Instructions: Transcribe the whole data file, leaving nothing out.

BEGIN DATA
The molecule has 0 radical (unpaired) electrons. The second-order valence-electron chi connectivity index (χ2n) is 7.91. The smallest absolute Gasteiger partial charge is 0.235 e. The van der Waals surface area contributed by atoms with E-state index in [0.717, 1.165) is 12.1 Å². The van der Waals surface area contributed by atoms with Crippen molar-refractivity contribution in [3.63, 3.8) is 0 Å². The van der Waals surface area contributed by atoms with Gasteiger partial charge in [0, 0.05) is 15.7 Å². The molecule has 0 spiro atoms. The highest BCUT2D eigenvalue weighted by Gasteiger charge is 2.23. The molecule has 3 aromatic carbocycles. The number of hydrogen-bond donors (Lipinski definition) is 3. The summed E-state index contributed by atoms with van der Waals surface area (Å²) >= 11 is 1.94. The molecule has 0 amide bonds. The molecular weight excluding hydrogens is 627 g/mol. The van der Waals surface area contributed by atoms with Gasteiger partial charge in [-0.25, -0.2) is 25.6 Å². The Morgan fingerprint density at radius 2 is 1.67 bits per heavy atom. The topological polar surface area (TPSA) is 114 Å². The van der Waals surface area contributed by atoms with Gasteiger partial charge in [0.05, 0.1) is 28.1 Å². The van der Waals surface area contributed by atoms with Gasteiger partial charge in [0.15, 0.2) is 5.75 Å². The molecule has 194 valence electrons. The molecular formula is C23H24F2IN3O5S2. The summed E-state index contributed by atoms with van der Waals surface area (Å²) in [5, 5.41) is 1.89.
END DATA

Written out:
The molecule has 0 radical (unpaired) electrons. The second-order valence-electron chi connectivity index (χ2n) is 7.91. The smallest absolute Gasteiger partial charge is 0.235 e. The van der Waals surface area contributed by atoms with E-state index in [0.717, 1.165) is 12.1 Å². The van der Waals surface area contributed by atoms with Crippen molar-refractivity contribution in [3.63, 3.8) is 0 Å². The van der Waals surface area contributed by atoms with Gasteiger partial charge in [0, 0.05) is 15.7 Å². The molecule has 0 spiro atoms. The highest BCUT2D eigenvalue weighted by Gasteiger charge is 2.23. The molecule has 3 aromatic carbocycles. The number of hydrogen-bond donors (Lipinski definition) is 3. The summed E-state index contributed by atoms with van der Waals surface area (Å²) >= 11 is 1.94. The molecule has 0 amide bonds. The molecular weight excluding hydrogens is 627 g/mol. The van der Waals surface area contributed by atoms with Gasteiger partial charge in [-0.25, -0.2) is 25.6 Å². The Morgan fingerprint density at radius 2 is 1.67 bits per heavy atom. The topological polar surface area (TPSA) is 114 Å². The van der Waals surface area contributed by atoms with Gasteiger partial charge in [0.05, 0.1) is 28.1 Å². The van der Waals surface area contributed by atoms with Gasteiger partial charge in [0.15, 0.2) is 5.75 Å². The molecule has 194 valence electrons. The molecular formula is C23H24F2IN3O5S2. The summed E-state index contributed by atoms with van der Waals surface area (Å²) in [5, 5.41) is 1.89.